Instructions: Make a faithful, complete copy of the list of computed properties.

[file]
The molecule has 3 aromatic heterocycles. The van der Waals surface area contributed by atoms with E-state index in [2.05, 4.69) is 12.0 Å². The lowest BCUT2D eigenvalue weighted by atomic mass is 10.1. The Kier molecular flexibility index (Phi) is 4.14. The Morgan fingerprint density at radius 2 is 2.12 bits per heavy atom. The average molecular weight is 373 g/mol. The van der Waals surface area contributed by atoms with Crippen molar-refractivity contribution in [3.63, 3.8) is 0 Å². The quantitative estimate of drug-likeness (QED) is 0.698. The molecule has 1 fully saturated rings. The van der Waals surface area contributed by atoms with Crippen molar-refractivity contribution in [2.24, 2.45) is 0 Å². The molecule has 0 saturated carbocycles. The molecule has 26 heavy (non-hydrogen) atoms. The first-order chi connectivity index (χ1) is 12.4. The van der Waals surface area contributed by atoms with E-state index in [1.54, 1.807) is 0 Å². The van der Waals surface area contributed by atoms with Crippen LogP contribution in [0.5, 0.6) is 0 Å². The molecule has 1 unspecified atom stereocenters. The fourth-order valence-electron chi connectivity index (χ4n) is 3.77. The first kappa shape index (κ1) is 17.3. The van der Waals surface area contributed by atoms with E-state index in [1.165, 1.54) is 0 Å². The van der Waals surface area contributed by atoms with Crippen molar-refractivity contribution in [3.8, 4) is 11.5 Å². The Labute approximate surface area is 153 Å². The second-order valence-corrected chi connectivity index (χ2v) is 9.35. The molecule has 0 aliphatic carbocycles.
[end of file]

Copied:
The molecule has 3 aromatic heterocycles. The van der Waals surface area contributed by atoms with E-state index in [2.05, 4.69) is 12.0 Å². The lowest BCUT2D eigenvalue weighted by atomic mass is 10.1. The Kier molecular flexibility index (Phi) is 4.14. The Morgan fingerprint density at radius 2 is 2.12 bits per heavy atom. The average molecular weight is 373 g/mol. The van der Waals surface area contributed by atoms with Crippen molar-refractivity contribution in [3.63, 3.8) is 0 Å². The quantitative estimate of drug-likeness (QED) is 0.698. The molecule has 1 fully saturated rings. The van der Waals surface area contributed by atoms with Crippen molar-refractivity contribution in [2.24, 2.45) is 0 Å². The molecule has 0 saturated carbocycles. The molecule has 26 heavy (non-hydrogen) atoms. The first-order chi connectivity index (χ1) is 12.4. The van der Waals surface area contributed by atoms with E-state index in [1.54, 1.807) is 0 Å². The van der Waals surface area contributed by atoms with Crippen LogP contribution in [0.5, 0.6) is 0 Å². The molecule has 1 unspecified atom stereocenters. The fourth-order valence-electron chi connectivity index (χ4n) is 3.77. The first kappa shape index (κ1) is 17.3. The van der Waals surface area contributed by atoms with E-state index in [1.165, 1.54) is 0 Å². The van der Waals surface area contributed by atoms with Crippen molar-refractivity contribution in [3.8, 4) is 11.5 Å². The Labute approximate surface area is 153 Å². The second-order valence-corrected chi connectivity index (χ2v) is 9.35. The molecule has 0 aliphatic carbocycles.